These seventy windswept islands 90 minutes by ferry from Scrabster, on the north east coast of Scotland are seldom visited by Americans.
I spoke recently at a conference in Edinburgh, and took a week to visit the islands. You can take a ferry or fly there.
Two good places to stay are the Lynnfield Hotel, which has a fantastic restaurant, and the High Park Cottages which are close by which are self catering.
You visit these islands if you are a hiker, interested in history, a photographer, or a fisherman. It is mostly a farming community, with a famous distillery at Kirkwall. Highland Park is supposed to be most outstanding whisky in the land—The Famous Grouse—founded in l795.
The Orkneys have 160 of the most spectacular prehistoric monuments to be found anywhere in Britain.
Most date from 4,000 years ago, the Neolithic or New Stone age. Skara Brae is justly famous as the best preserved village in Europe.
Close to the Standing Stones of Stenness, which lie on the Brodgar peninsula and the Ring of Brogar which was a large circle of 60 stones, larger than Stonehenge, which is truly spectacular. There are only 27 of the stones still standing in the circle, and this was the highlight of my trip.
These are even more striking than the Callendish stones on the island of Lewis in the Western Hebrides. The story goes that each New Year’s Eve the stones all march to the water’s edge and next morning, you can see the earth at the bases has been disturbed. If you see them marching you will die within the year, so no one dares to take a peek.
The bird life is outstanding, with tens of thousands of Puffins, Guillemots, and Kittiwakes. On the heather-clad moorlands one enters the realm of the birds of prey.
Hen Harriers still nest there, and you see Red-Throated Divers. The wild flowers have varieties which grow nowhere else, and the islands are called a fisherman’s paradise.
The Orkneys, like the Shetland Islands, are steeped in history linking them to the Vikings, so they don’t consider themselves Scottish, more Norse, which is shown in their language and customs. No tartans or bagpipes, people play the fiddle.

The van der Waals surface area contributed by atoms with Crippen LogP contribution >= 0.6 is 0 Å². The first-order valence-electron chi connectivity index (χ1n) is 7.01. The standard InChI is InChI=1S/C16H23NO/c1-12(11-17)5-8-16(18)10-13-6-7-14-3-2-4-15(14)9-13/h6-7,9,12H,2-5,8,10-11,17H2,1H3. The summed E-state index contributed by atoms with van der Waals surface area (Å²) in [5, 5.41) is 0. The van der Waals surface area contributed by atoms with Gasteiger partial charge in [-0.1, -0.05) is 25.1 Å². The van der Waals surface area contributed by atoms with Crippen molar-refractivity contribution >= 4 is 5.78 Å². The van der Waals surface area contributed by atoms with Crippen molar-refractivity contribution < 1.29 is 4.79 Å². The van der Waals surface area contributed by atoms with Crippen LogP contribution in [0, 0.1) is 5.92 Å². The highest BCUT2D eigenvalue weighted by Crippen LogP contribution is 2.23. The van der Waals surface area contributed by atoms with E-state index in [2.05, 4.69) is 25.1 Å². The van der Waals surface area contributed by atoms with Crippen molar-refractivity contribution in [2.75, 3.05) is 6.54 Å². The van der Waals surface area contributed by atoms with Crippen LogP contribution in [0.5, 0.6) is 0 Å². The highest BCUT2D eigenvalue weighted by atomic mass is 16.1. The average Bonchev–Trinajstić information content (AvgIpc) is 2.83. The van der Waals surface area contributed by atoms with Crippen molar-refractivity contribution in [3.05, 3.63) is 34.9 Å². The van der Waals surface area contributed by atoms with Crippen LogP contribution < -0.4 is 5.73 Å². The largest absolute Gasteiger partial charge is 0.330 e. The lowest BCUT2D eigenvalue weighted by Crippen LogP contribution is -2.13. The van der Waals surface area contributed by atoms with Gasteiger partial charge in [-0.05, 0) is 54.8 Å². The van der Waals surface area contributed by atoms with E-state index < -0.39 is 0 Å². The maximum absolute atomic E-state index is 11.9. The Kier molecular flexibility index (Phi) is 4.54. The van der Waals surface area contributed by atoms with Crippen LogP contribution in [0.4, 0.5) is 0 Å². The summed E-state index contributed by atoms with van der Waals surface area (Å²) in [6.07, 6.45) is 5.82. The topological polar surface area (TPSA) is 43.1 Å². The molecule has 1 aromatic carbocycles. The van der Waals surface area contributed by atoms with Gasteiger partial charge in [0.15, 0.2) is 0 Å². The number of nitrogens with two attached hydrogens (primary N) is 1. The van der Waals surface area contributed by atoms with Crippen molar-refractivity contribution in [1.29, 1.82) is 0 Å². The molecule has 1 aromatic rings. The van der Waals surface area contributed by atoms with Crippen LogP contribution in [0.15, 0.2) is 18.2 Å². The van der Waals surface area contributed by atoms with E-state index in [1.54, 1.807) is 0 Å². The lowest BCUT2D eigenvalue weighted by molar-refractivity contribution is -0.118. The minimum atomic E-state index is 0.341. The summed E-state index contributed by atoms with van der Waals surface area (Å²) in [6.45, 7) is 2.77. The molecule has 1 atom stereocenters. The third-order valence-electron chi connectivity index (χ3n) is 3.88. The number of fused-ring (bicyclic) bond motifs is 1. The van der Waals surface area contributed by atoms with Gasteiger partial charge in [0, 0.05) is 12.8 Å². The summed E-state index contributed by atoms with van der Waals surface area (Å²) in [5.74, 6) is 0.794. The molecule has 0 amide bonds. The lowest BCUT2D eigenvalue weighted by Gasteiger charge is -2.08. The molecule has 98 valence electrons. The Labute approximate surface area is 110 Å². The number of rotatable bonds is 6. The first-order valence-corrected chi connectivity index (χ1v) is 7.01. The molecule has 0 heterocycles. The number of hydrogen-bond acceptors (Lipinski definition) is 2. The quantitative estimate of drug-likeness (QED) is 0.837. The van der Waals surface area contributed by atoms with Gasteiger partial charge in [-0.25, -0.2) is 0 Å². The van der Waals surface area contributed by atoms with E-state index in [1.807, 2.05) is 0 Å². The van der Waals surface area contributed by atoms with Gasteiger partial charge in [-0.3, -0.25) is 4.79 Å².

Kirkwall is the capital of Orkney and the little town sits in the middle of West Mainland, and with one road around the island, you can't get lost. St. Magnus Cathedral is worth visiting, built in the l2th century as well as the prehistoric sites of Maeshowe, and Skaill House is one of the most complete l7th century mansion houses. The Laird of the Clan guides visitors around his home.
What was of interest to me, is the history of World War II when Churchill closed off the entrance to the loch (lake) to stop German submarines from entering. Some 75 German ships were sunk in the straits. In l942, 550 Italian prisoners of war captured in North Africa were brought to Orkney to help build the Churchill Barriers. These were the four causeways designed to block eastern access to Scapa Flow following the sinking of the HMS Royal Oak by a German U-Boat in l939, when 1,500 men were lost. You can see the battleship close to the shore, just like you can at Pearl Harbor.
Due to the lack of a chapel for their use, the prisoners built and decorated what is now known as the Italian Chapel.
A wonderful jewelry designer, Sheila Fleet, has her workshop in an old school house and her sister Leila has the Hoxa Tapestry Gallery. Wild About Orkney is an excellent tour guide since its difficult to get around the islands to the various sites.
This is a wonderful part of Scotland to visit if you want an off-the-beaten-path experience. Where else can you play golf at midnight in the summer? It’s always windy, with unpredictable weather.
In Orkney, the air sings. Go and enjoy the music.
Maureen Jones is president of All Horizons Travel at 160 Main Street. Members of her staff are experts in business travel, cruises, and all types of leisure.